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India refiners getting rare oil cheap as China demand slows

February 25/2020

MOSCOW (MRC) -- Indian refining companies are snapping up rare crude grades as the coronavirus outbreak curtails China’s demand for processing, executives and traders said, with prices for some grades falling by as much as 15%, said Hydrocarbonprtocessing.

Chinese refiners have slashed output by at least 1.5 million barrels a day in February, or over 10 percent, after the virus outbreak hit domestic fuel demand, leading to swelling stocks.

"Opportunity for Indian markets is more in the context of what is happening in China and in recent times we received crudes which are appearing to be attractive as compared to their value earlier,” said R. Ramachandran, head of refineries at Bharat Petroleum Corp.

Refiners in India, the world’s third-biggest oil importer, rarely get the opportunity to buy suitable grades from areas like the Mediterranean and Latin America due to higher freight rates.

However, shipping rates have plunged by nearly half since the virus outbreak, and after the U.S. partially lifted sanctions on part of Chinese shipping firm COSCO. BPCL will receive a million barrels each of Brazil’s Sapinhoa and Mediterranean CPC blend in April, Ramachandran told Reuters.

It is also scouting for a million barrels each of Angola’s Palanca, a grade BPCL processed years ago, and Nigerian Okoro “as pricing appears attractive” for April, he said. “This is an opportunity for Indian refiners to buy new and rarely purchased grades that are available at cheaper rates,” said Sri Paravaikkarasu, director for Asia oil at consultancy FGE.

Asia’s spot premiums for Middle East, Russian, West African and Brazilian crude have all dropped this month with grades favoured by Chinese buyers, such as ESPO, Lula and Angolan, hurt the most. “For the Brazilian and CPC blend we have seen crude cost lower by 10-15% compared to what we used to see,” Ramachandran said.

Ample crude supplies allow other buyers to shop around and buy crude cargoes at cheap prices, although some Chinese refiners are also still chasing cheap supplies. “For March-loading, April-arrival West African crude cargoes, premiums have dropped across-the-board,” said a West African crude trader.

“Different crude grades are reacting differently... In general, most grades were down more than USD1. Rare grades are very cheap,” the trade source said. National oil companies in China buy a lot of Middle Eastern heavy crudes and medium grades, while independents process medium-to-heavy sweet grades from Latin America and Africa.

“In spot tenders we are seeing a reduction in premiums. We are seeing offers for sale of new grades. Opportunities have increased,” said M. K. Surana, chairman of Hindustan Petroleum Corp (HPCL).

“We are seeing offers for rare grades from Africa like Angolan Nemba and U.S. crude like WTI Midland at very competitive rates.”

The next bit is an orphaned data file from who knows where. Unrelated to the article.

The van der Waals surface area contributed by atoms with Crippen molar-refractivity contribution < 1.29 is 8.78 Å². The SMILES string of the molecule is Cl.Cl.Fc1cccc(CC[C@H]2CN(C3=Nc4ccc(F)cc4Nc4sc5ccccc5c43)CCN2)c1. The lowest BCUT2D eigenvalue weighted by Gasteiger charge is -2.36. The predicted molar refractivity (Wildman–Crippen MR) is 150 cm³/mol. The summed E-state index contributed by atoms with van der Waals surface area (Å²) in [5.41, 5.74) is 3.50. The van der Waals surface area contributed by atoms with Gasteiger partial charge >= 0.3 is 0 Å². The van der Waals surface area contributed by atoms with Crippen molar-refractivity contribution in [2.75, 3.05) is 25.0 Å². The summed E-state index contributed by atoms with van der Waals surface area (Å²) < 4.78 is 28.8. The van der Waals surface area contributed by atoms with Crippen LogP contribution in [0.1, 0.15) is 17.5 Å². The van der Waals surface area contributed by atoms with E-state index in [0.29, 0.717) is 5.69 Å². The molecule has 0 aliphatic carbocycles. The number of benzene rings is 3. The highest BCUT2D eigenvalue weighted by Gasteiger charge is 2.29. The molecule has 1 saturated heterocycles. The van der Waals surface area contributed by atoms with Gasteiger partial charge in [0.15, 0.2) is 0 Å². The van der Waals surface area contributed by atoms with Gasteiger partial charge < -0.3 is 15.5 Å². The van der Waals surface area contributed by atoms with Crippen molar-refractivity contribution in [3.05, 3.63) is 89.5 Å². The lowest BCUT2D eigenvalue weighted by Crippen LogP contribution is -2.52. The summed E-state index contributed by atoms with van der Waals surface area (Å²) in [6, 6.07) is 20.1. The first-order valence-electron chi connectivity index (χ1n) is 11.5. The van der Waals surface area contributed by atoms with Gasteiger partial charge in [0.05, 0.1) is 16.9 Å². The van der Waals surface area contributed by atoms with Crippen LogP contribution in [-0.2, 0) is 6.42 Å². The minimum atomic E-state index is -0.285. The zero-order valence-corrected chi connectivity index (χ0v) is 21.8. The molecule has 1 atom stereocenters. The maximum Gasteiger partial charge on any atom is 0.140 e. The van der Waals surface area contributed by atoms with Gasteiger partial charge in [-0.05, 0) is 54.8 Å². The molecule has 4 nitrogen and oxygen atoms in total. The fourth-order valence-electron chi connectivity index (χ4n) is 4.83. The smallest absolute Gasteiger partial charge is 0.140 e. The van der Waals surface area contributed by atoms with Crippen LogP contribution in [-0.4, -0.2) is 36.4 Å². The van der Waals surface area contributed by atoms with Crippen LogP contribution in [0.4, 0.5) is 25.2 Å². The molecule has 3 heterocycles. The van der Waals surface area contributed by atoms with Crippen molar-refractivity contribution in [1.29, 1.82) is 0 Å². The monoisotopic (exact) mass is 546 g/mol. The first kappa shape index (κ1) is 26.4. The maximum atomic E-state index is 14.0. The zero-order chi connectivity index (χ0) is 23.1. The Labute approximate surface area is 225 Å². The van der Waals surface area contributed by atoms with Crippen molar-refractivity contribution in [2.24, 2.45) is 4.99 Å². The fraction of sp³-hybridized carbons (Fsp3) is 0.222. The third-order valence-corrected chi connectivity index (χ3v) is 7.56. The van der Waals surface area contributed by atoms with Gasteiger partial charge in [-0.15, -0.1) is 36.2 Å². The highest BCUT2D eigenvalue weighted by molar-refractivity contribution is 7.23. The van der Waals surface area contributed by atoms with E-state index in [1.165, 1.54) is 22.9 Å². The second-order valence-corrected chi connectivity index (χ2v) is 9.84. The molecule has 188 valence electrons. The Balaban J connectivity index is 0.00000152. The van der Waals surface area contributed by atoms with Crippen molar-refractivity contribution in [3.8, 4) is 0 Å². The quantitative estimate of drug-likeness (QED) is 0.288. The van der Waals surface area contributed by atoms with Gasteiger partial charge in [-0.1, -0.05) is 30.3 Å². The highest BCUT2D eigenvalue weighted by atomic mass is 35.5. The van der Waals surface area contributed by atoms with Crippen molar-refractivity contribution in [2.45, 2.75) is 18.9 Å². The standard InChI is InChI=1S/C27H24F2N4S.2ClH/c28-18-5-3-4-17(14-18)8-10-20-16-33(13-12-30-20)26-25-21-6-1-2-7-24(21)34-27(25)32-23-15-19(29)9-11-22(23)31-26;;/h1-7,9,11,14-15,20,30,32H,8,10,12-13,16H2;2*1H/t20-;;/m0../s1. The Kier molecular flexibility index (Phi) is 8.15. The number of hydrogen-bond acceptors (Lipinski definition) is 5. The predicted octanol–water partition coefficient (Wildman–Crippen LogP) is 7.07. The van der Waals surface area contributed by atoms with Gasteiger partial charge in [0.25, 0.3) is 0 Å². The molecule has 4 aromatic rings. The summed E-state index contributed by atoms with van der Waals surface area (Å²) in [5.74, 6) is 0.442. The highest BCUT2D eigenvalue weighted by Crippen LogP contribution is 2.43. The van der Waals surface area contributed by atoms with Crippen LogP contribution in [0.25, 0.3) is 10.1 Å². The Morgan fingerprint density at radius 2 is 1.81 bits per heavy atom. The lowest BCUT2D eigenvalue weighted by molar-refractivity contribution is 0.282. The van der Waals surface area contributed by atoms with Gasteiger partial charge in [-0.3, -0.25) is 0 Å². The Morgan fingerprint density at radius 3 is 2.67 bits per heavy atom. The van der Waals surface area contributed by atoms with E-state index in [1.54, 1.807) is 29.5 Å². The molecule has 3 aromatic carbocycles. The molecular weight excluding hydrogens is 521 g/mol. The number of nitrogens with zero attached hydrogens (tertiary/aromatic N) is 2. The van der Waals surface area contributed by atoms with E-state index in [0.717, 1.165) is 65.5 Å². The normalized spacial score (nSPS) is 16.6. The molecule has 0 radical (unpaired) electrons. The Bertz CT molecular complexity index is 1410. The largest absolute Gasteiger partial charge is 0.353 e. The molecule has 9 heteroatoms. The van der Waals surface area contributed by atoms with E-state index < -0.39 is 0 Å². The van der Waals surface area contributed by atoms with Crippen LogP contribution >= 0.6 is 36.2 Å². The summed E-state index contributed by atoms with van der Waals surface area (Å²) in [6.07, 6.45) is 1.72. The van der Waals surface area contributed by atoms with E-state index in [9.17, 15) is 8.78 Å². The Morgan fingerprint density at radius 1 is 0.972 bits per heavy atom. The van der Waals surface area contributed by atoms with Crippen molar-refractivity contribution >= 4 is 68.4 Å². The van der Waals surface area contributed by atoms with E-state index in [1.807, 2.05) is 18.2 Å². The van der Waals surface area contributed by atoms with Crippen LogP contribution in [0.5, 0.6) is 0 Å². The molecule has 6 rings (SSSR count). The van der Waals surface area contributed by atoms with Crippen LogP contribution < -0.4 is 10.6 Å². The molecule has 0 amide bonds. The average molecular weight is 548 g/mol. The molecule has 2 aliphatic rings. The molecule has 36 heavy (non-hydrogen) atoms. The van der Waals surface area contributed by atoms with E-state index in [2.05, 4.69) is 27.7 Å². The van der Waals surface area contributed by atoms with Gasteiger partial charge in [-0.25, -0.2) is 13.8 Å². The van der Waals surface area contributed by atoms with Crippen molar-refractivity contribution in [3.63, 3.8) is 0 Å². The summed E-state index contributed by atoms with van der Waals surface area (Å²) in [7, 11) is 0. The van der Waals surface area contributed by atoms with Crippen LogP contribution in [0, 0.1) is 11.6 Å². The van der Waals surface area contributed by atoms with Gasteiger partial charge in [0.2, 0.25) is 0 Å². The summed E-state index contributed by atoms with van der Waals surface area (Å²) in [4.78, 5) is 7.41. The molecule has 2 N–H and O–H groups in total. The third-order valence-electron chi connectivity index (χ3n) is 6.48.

As MRC informed earlier, Henkel AG & Co. KGaA (Dusseldorf, Germany) announced that Henkel Adhesives Technologies has officially inaugurated its new production facility in Kurkumbh, India, near Pune. With a total investment of about EUR50 million, the business unit aims to serve the growing demand of Indian industries for high-performance solutions in adhesives, sealants and surface treatment products. Designed as a smart factory the new plant enables a wide range of Industry 4.0 operations and meets the highest standards for sustainability.

Also, State-run oil supplier CPC Corp., Taiwan has recently opened a representative office in New Delhi as part of its plans to set up a plant in India and forge ties in the petrochemical industry here.

As MRC informed earlier, CPC Corporation took one of its naphtha crackers off-stream on 8 November 2019 for major maintenance work. The cracker number 4 remained offline for about 65 days and resumed operation by mid of January 2020. The No. 4 unit has an annual capacity of 380,000 tons/year of ethylene and 193,000 tons/year of propylene.

Ethylene and propylene are feedstocks for producing polyethylene (PE) and polypropylene (PP).

According to MRC's ScanPlast report, Russia's estimated PE consumption totalled 2,093,260 tonnes in 2019, up by 6% year on year. Shipments of all PE grades increased. PE shipments rose from both domestic producers and foreign suppliers. The estimated PP consumption in the Russian market was 1,260,400 tonnes in January-December 2019, up by 4% year on year. Supply of almost all grades of propylene polymers increased, except for statistical copolymers of propylene (PP random copolymers).
Author:Anna Larionova
Tags:petroleum products, crude oil, PP, PE, petrochemistry, India.
Category:General News
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